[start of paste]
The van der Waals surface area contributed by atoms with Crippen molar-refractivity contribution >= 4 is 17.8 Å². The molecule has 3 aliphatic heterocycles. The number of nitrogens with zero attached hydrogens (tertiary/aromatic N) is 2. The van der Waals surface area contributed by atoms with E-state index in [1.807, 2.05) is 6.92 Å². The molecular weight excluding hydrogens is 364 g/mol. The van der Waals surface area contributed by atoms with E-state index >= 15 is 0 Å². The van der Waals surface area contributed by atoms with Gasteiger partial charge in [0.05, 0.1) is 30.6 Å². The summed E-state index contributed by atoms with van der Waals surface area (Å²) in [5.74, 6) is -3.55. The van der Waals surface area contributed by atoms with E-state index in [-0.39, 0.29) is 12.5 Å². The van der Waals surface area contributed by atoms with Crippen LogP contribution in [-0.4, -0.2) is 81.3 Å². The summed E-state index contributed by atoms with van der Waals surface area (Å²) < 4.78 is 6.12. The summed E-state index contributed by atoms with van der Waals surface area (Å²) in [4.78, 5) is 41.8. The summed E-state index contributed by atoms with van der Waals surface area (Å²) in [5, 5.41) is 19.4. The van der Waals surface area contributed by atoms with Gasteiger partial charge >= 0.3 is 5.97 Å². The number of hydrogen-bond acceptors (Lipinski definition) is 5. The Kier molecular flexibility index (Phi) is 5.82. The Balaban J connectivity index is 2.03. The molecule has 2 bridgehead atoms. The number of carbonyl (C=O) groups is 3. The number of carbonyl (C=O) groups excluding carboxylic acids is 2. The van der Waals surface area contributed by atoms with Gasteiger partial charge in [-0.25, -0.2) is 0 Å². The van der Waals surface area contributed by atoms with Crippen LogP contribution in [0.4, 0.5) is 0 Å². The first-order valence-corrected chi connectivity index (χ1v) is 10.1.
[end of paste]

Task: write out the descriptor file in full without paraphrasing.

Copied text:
The van der Waals surface area contributed by atoms with Crippen molar-refractivity contribution >= 4 is 17.8 Å². The molecule has 3 aliphatic heterocycles. The number of nitrogens with zero attached hydrogens (tertiary/aromatic N) is 2. The van der Waals surface area contributed by atoms with E-state index in [1.807, 2.05) is 6.92 Å². The molecular weight excluding hydrogens is 364 g/mol. The van der Waals surface area contributed by atoms with E-state index >= 15 is 0 Å². The van der Waals surface area contributed by atoms with Gasteiger partial charge in [0.05, 0.1) is 30.6 Å². The summed E-state index contributed by atoms with van der Waals surface area (Å²) in [5.74, 6) is -3.55. The van der Waals surface area contributed by atoms with E-state index in [-0.39, 0.29) is 12.5 Å². The van der Waals surface area contributed by atoms with Crippen LogP contribution in [-0.4, -0.2) is 81.3 Å². The summed E-state index contributed by atoms with van der Waals surface area (Å²) < 4.78 is 6.12. The summed E-state index contributed by atoms with van der Waals surface area (Å²) in [4.78, 5) is 41.8. The summed E-state index contributed by atoms with van der Waals surface area (Å²) in [5, 5.41) is 19.4. The van der Waals surface area contributed by atoms with Gasteiger partial charge >= 0.3 is 5.97 Å². The number of hydrogen-bond acceptors (Lipinski definition) is 5. The Kier molecular flexibility index (Phi) is 5.82. The Balaban J connectivity index is 2.03. The molecule has 2 bridgehead atoms. The number of carbonyl (C=O) groups is 3. The number of carbonyl (C=O) groups excluding carboxylic acids is 2. The van der Waals surface area contributed by atoms with Gasteiger partial charge in [-0.25, -0.2) is 0 Å². The van der Waals surface area contributed by atoms with Crippen LogP contribution in [0.4, 0.5) is 0 Å². The first-order valence-corrected chi connectivity index (χ1v) is 10.1.